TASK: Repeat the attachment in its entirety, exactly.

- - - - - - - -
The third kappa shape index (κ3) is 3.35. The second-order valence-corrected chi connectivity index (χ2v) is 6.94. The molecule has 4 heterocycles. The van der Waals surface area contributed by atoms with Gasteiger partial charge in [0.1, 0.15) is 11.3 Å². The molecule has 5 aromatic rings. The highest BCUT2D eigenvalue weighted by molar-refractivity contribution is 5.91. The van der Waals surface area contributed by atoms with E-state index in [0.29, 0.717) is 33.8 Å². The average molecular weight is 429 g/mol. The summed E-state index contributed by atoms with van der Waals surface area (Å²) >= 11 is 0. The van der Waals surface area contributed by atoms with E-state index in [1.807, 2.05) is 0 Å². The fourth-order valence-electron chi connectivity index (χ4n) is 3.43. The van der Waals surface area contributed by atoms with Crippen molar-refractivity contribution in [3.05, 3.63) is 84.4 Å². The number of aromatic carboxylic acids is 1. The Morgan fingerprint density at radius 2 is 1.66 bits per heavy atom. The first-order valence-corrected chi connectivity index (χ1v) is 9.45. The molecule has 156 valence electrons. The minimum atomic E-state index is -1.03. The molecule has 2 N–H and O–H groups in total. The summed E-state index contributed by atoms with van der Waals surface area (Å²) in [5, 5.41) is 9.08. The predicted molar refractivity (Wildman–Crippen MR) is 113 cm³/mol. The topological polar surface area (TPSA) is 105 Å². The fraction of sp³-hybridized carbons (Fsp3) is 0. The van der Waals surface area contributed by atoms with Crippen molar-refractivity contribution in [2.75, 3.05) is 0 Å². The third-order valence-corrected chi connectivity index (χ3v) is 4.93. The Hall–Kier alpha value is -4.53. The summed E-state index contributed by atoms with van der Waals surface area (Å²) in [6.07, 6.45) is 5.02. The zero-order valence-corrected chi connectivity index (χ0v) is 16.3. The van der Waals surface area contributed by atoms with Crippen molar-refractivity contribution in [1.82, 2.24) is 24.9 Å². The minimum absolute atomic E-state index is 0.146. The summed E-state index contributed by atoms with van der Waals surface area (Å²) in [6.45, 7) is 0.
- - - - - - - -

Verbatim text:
The third kappa shape index (κ3) is 3.35. The second-order valence-corrected chi connectivity index (χ2v) is 6.94. The molecule has 4 heterocycles. The van der Waals surface area contributed by atoms with Gasteiger partial charge in [0.1, 0.15) is 11.3 Å². The molecule has 5 aromatic rings. The highest BCUT2D eigenvalue weighted by molar-refractivity contribution is 5.91. The van der Waals surface area contributed by atoms with E-state index in [0.29, 0.717) is 33.8 Å². The average molecular weight is 429 g/mol. The summed E-state index contributed by atoms with van der Waals surface area (Å²) >= 11 is 0. The van der Waals surface area contributed by atoms with E-state index in [1.807, 2.05) is 0 Å². The fourth-order valence-electron chi connectivity index (χ4n) is 3.43. The van der Waals surface area contributed by atoms with Crippen molar-refractivity contribution in [3.05, 3.63) is 84.4 Å². The number of aromatic carboxylic acids is 1. The Morgan fingerprint density at radius 2 is 1.66 bits per heavy atom. The first-order valence-corrected chi connectivity index (χ1v) is 9.45. The molecule has 156 valence electrons. The minimum atomic E-state index is -1.03. The molecule has 2 N–H and O–H groups in total. The summed E-state index contributed by atoms with van der Waals surface area (Å²) in [5, 5.41) is 9.08. The predicted molar refractivity (Wildman–Crippen MR) is 113 cm³/mol. The topological polar surface area (TPSA) is 105 Å². The fraction of sp³-hybridized carbons (Fsp3) is 0. The van der Waals surface area contributed by atoms with Crippen molar-refractivity contribution in [2.75, 3.05) is 0 Å². The third-order valence-corrected chi connectivity index (χ3v) is 4.93. The Hall–Kier alpha value is -4.53. The summed E-state index contributed by atoms with van der Waals surface area (Å²) in [6.07, 6.45) is 5.02. The zero-order valence-corrected chi connectivity index (χ0v) is 16.3. The van der Waals surface area contributed by atoms with Crippen molar-refractivity contribution in [1.82, 2.24) is 24.9 Å². The minimum absolute atomic E-state index is 0.146. The summed E-state index contributed by atoms with van der Waals surface area (Å²) in [6.45, 7) is 0.